Huddle Up with Gus
Huddle Up with Gus

Episode 153 · 8 months ago

Huddle Up With Gus: Adrian Peterson


This week Gus Chats with fellow NFL alumni & Georgia Southern legend Adrian Peterson.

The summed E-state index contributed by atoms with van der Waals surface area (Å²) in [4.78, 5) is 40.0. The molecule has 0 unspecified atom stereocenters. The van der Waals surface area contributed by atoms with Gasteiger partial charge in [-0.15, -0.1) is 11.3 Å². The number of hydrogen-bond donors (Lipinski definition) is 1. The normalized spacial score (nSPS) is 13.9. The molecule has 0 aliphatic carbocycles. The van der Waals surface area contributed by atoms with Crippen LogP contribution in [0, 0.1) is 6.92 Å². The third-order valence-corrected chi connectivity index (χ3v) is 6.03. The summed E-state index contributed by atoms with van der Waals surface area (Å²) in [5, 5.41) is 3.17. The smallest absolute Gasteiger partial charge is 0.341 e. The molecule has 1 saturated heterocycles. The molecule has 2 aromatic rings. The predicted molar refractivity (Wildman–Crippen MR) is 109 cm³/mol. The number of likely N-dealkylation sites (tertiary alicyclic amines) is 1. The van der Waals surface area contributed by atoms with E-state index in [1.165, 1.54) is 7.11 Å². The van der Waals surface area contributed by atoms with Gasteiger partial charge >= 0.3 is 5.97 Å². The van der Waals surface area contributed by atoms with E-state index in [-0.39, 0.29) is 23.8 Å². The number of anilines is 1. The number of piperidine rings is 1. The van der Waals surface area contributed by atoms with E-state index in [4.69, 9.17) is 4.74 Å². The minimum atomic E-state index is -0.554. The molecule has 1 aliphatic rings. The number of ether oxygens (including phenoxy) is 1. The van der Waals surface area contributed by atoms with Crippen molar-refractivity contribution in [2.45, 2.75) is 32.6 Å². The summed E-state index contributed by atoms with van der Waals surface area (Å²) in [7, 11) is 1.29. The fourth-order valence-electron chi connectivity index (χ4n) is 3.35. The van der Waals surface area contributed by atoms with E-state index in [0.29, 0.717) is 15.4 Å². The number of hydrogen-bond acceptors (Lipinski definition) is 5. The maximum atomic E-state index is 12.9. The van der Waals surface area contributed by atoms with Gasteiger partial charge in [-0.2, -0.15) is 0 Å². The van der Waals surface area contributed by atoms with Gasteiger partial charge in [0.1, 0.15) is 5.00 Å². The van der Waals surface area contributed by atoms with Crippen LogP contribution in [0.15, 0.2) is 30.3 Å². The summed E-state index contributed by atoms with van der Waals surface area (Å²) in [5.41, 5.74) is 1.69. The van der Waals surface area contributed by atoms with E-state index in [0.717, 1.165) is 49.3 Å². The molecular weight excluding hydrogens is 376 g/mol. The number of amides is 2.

Welcome to what surely will be a doozy of a match up. Brian here. Sports Fans, whether your game is on the Gridiron, at the diamond or on the links, we can only say get up off your seats and get ready for some real action. Welcome to this week's huddle up with Gus. Fifteen year NFL quarterback Gust Bar Rock Passion for sports has taken him on the field and behind the benches. Playing for seven NFL franchises with one hundred fourteen TD's under his belt, Gust knows who the players are and how the Games are one every day get to hang out with an Hennell quarterback. Up Oka, sports fans, from the decked out and plush sixteen thirty one digital studios, it's kickoff time, so snap your chinstraps on and get ready to huddle up with us. Hey everyone, welcome to another episode of Huddle up with Guss. I'm your host, fifteen your NFL quarterback, gusts fur at. I appreciate you joining me. Check me out wherever you listen to your favorite podcast, where you can go to my website, huddle up with Gustcom, and you can find all of our all the shows that we've recorded before and this show coming up. So I want to thank some people. First, I want to thank MFN, multiformat format and network, who always helps us, who's doing this great editing and producing for us, with thank you to Ben and Dennis and all the crew there. I want to thank sixteen thirty one digital news and that crew that always helps us and pushes out our show, and thank Terry Schumann Shulman, who always helps me get our incredible guests. So thank you, Terry, and also want to thank my last week my wife and I took a little trip to the catskill mountains. I want to thank Canos a hall for hosting US and everybody there, Chris Burns, he the chef, Hayley and Ashley, everybody there was amazing. We had a we had a blast and a wonderful time. So thanks you for hosting us at Canoza Hall as well. If you want to ever get to the catskills, check it out. It's a lot of fun. It's laid back and quiet. So today we have a great show. You know somebody who has a name you may recognize and you may recognize specially if you're from Chicago, but this guy. He played a George, George Southern. He's in the hall of fame in the in the College Hall of fame, and you know he has incredible records, I think. Is it true, Adrian, that you even have the MVP named after you now? Yes, I do. Yeah, that's that's amazing. So joining us today's Adrian Peterson. Adrian, I'm sorry, you know, it's kind of funny. I see your name and I played with, as I say, the other Adrian Peter. Somehow, I'm sure you get quite odd and yeah, I'm sure you get quite often. But I know you grew up in Gainesville. Yep, and so tell me. I mean I think football runs in your family's blood a little bit because your your brother played for the Falcons as well, right when the or you've drafted by the girls? Yep, yeah, it does. Yep. So I we grew up in a little small town. I'm a latch with Florida, which is about eight to ten miles north of Gainesville and, as you mentioned, my older brother, Mike Peterson, I can play fourteen years in the NFL. I'm older cousin, Fredd is Solomon. He played for years in the NFL also. So you know, grew up early, a early age, in it man, and I'll start with it, and had a great career. What first drew you to sports? Was it watching another like other people, or was it just that you just went outside and you did it like there everybody here different story. Yeah, going up as a kid just just playing sports and then my dad, I can keep, coach rightball and not in our town, and you know he was coaching way before myself on my brother even even started playing. So you know, just being around the game. And once Mike started planning, I turned old enough, five or six, I told my mom and dad design a signed up for football. Yes, so, but you also had a pretty big college in your town to that that it was probably all around you. Football. Yeah, Gamesville and you know, the Gators, and growing up I was I was more of a running back fan. So I did without the a favorite college football team, but I watched all the running backs, the bowl giants of the Hershel Walkers, Walter, Payton and you know Corsidentally, all those guys at one thing in common. They all wore the number thirty four. So my first year of football I wouldn't a thirty four. So you know just early on been on kind of a student of the game. Well, you know, I would say that Ammon Smith probably would be upset that you said that because twenty two is a pretty big name there in...